The History of Rock ‘N’ Roll covers 40 years of rock in 10 hours. While that’s the video equivalent of a Cliffs Notes edition of War and Peace, the documentary does a fine job of putting things into some sort of perspective.
Excuse Me While I Kiss The Sky
The proceedings start off with a bang; Bono, David Bowie, Bruce Springsteen, and Chuck Berry are among the first to offer insights into the rock movement. And, as the 10 hours forge on, Bono and Springsteen reappear fairly consistently throughout the series, helping to put things into context from the points of view of two guys who went from modest means to icon status.
While at times the series feels more like a roll call than a true historical documentary, it’s at its best when it pulls the social and cultural influences into the picture. This is particularly effective with the scandalous entry of hip-swiveling Elvis Presley side-by-side with a film clip of what was deemed proper dress for 1950s teenagers. Dungarees and black leather quickly get the shaft as the apparel of evil-doers while prim and proper dresses and dress pants adorn those deemed to be the nation’s good girls and boys.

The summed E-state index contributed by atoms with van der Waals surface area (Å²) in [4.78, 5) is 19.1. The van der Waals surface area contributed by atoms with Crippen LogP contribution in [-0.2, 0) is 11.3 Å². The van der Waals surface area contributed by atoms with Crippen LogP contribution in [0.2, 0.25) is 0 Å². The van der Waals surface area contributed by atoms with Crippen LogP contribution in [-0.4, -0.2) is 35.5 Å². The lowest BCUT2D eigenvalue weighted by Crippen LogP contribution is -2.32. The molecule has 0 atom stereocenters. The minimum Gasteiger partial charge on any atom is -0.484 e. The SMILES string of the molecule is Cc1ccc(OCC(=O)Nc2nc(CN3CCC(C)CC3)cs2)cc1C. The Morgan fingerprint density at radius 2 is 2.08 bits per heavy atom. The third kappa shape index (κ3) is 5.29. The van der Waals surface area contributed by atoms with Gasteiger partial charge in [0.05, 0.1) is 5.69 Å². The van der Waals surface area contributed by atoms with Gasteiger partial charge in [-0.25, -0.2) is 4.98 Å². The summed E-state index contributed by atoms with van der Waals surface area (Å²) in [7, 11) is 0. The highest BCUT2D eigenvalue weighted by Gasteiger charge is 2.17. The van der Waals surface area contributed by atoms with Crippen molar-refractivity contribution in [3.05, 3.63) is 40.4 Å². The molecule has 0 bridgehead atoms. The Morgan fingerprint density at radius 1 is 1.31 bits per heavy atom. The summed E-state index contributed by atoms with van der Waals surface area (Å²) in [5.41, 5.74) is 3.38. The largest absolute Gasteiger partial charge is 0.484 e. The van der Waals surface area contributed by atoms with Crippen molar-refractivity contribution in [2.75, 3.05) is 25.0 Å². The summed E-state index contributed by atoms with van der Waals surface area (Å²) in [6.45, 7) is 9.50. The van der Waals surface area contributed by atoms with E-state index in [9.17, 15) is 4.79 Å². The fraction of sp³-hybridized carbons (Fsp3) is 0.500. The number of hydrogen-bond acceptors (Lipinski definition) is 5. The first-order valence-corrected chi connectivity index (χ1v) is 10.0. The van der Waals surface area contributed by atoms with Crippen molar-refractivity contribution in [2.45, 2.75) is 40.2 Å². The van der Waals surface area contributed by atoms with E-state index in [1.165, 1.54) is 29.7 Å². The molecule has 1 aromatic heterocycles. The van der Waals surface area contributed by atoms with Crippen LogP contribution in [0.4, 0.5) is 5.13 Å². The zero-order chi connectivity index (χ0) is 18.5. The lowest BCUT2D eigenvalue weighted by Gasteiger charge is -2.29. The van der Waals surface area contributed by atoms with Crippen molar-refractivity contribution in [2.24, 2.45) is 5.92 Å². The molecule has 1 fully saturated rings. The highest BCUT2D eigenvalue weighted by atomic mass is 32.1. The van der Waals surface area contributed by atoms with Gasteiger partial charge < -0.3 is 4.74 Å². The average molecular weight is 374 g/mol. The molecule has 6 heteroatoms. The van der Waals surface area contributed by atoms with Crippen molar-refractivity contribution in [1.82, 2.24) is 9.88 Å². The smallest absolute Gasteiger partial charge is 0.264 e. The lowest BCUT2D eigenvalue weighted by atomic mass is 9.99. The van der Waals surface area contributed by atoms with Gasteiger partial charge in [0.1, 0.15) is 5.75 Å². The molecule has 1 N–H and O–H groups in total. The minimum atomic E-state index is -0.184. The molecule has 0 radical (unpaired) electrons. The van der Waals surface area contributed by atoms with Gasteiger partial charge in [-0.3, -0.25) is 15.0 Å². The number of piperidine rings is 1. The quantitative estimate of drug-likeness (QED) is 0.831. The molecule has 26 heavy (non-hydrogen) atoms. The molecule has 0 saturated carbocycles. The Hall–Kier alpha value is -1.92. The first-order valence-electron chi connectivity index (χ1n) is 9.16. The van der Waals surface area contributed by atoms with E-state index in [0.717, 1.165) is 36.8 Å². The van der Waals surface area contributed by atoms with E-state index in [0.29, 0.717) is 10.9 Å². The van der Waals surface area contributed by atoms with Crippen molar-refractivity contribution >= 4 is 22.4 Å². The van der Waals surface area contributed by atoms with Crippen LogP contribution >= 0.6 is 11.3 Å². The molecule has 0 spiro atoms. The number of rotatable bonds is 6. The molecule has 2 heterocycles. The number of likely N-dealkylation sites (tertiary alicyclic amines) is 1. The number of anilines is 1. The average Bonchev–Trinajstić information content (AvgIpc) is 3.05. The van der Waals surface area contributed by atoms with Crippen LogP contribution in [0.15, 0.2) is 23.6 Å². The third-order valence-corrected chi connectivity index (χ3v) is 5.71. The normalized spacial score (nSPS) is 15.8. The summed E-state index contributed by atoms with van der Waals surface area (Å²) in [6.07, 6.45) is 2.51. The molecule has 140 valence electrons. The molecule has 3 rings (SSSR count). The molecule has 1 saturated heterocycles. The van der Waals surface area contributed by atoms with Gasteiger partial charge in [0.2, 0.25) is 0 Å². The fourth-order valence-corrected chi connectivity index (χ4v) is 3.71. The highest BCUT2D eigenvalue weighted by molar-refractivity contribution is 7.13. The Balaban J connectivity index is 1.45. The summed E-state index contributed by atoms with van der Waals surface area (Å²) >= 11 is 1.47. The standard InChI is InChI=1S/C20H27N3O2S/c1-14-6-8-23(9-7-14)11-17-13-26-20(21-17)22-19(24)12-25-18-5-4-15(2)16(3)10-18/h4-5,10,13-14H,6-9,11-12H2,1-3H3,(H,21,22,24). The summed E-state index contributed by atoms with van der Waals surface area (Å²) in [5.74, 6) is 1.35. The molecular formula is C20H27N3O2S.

The early goings are pretty well covered, from Alan Freed coining the term “rock ‘n’ roll” to the payola scandals; from race battles and the British invasion to Jimi Hendrix and the Summer of Love.
Even early on, it becomes apparent that business and rock would have a turbulent relationship. Thankfully, a small business man and record store owner, Brian Epstein, saw the potential of those Liverpudlians, The Beatles, and forever changed the planet’s musical landscape.
Ziggy Stardust Played Guitar
The ’70s also offered plenty of fodder. Oddly humorous is the account of Peter Frampton’s success, which unwittingly ushered in a new wave of musical interest from Corporate America when Frampton Comes Alive! became the biggest selling album up to that time. After all, when the smell of money is in the air, corporate copycats are always quick to come along with their shovels. Interviews with the likes of Pat Boone, Ozzy Osbourne, Neil Sedaka, Ben E. King, and even Leiber and Stoller are peppered throughout, adding color and firsthand recollections to the historical footage.
Most of the time, those interviews put a shiny, happy glow on rock’s history. Standing out from the pack and shedding light on some of rock’s dark past are the impassioned comments from Pete Townshend as he talks about his friends who died along the way.
Janis Joplin. Keith Moon. Jimi Hendrix. Jim Morrison. Mama Cass.
They all died too young and with too much untapped potential.
Ironically, Townshend’s comments were followed by a segment on the continuing success of the Grateful Dead. The series, which also features interviews with Jerry Garcia, was released just before his own untimely passing.
Power to the People
The series could have used more of Townshend’s passion. There’s a breezy spin put on rock’s history that shies away from most of the struggles, the tragedies, and the behind-the-scenes tide of events that carried rock’s heroes to the forefront. Instead, the “later years” cave in to too much coverage of MTV and Salt ‘n’ Pepa.